Unfortunately, pit bull-type breeds often face a tough situation because of widespread negative stereotypes. They're like a book that gets judged based on the cover instead of taking a moment to look at the magic inside. In some places, these breeds are straight-up not allowed — it's as if they have an invisible 'Not Welcome' sign hanging around their necks. 

Even in areas where these breeds aren't banned, owning one can mean your wallet feels the pinch. That's right, we're talking about homeowners insurance. For houses with bully breeds, insurance can get pricier, or in some cases, it might be hard to get coverage at all. It's a bit like your insurance company saying, “Oh, you have a pit bull? That's going to cost you extra!” It's not exactly fair, especially when these dogs can be just as loving and well-behaved as any other breed.

Need to Know

State Farm offers insurance to all pet owners, no matter the breed.

Pit Bulls Were Originally Known As Nanny Dogs

Bully-type breeds are commonly referred to as "nanny dogs" by those who know them. They have a unique knack for children and tend to be very gentle with the kiddos in their families. They're always ready to watch over the children with a wagging tail and a friendly lick.

These dogs are basically big bundles of love. Plus, they're super loyal — they stick by their little human friends through thick and thin, always ready to give a comforting nuzzle or a protective bark.

Bully Breeds Are Heroes in War: Sergent Stubby

Pit bull-type dog breeds have a distinguished history of serving as soldiers and mascots in wartime, showcasing their bravery and loyalty. A prime example is Stubby, an extraordinary pit bull who served during World War I. Stubby's remarkable service and acts of valor, like rescuing his regiment from mustard gas attacks, truly set him apart. 

Upon returning home, Sergeant Stubby was celebrated as a hero, receiving a hero's parade. His story is a testament to the courage and capability of pit bulls in roles that demand intelligence, bravery, and loyalty. Stubby's legacy goes beyond his military achievements; he became a symbol of the breed's potential for greatness and the strong bond that can exist between humans and dogs in the most challenging circumstances.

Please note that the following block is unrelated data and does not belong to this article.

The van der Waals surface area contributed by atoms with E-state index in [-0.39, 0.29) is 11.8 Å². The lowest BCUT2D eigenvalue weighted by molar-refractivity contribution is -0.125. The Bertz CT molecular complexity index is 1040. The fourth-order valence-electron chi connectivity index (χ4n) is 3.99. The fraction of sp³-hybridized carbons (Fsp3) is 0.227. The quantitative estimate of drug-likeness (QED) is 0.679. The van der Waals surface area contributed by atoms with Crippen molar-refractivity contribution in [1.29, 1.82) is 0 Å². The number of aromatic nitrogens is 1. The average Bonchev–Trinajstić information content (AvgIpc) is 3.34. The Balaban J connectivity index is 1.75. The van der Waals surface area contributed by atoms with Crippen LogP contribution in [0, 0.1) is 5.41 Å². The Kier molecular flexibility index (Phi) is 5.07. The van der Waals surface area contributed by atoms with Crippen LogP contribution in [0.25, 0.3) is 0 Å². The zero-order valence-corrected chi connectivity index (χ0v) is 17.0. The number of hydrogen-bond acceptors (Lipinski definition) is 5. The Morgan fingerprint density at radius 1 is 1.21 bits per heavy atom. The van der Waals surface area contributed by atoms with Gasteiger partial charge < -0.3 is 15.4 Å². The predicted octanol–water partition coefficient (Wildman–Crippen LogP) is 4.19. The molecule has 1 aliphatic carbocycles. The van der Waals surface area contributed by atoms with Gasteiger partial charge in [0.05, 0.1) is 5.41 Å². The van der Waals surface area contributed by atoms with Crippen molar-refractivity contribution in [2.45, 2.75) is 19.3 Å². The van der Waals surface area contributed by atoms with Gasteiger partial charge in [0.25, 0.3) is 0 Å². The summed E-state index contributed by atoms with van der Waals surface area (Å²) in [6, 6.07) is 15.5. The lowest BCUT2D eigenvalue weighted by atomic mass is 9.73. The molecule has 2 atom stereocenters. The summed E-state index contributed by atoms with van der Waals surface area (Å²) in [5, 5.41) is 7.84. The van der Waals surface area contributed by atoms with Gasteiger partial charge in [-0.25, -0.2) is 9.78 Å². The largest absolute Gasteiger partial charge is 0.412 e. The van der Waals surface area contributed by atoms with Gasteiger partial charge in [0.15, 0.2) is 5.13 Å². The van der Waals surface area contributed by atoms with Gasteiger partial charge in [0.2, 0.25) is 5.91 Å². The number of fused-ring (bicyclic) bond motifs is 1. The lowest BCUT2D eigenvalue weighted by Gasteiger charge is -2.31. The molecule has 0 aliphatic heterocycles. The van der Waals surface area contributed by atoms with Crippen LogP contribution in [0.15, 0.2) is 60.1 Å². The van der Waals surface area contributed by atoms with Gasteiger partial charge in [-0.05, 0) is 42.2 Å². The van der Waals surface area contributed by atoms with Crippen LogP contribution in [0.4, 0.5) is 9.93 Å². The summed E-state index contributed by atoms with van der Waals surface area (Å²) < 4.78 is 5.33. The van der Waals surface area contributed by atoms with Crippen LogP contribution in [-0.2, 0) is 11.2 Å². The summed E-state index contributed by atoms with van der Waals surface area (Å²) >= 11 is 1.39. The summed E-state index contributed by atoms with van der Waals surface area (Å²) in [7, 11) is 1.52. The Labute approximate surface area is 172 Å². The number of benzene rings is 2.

Fast Fact

According to National Geographic, Stubby's heroic actions were so outstanding that he was promoted to the rank of Sergeant, an honor rarely bestowed upon a dog.

Red Nose vs Blue Nose American Pit Bull Terrier

The blue nose and red nose American pit bull terriers, as indicated by their names, have distinct physical traits centered around the color of their nose and coat. These color variations are the result of recessive genes inherited from their parents.

Blue nose American pit bull terriers are characterized by their unique grayish or charcoal-colored noses, often accompanied by a coat of a similar gray shade. On the other hand, red-nosed American pit bulls are notable for their reddish or pinkish noses, usually paired with red or auburn fur.

Shelters Are Overflowing With Bully Breeds

Animal shelters across the country are facing a significant challenge with an overwhelming number of pit bull-type dog breeds flowing in. These breeds are among the most common in shelters, and unfortunately, their numbers are so high that many of these dogs struggle to find forever homes.

These shelters often lead to a heartbreaking reality: due to space and resource constraints, many of these dogs are at risk of being euthanized.

Need to Know

Factors contributing to this problem include a lack of spaying and neutering, abandonment, and the aftermath of breeding practices focused on specific traits rather than the health and well-being of the animals.

Originally Bred to Be Work Dogs

Pit bull-type breeds originally come from England, where they were bred in the 19th century by crossing bulldogs with terriers to combine strength and agility. They were used for a variety of tasks, including guarding, hunting, and farming. Their strength and determination made them valuable working dogs who were loyal, determined, and protective.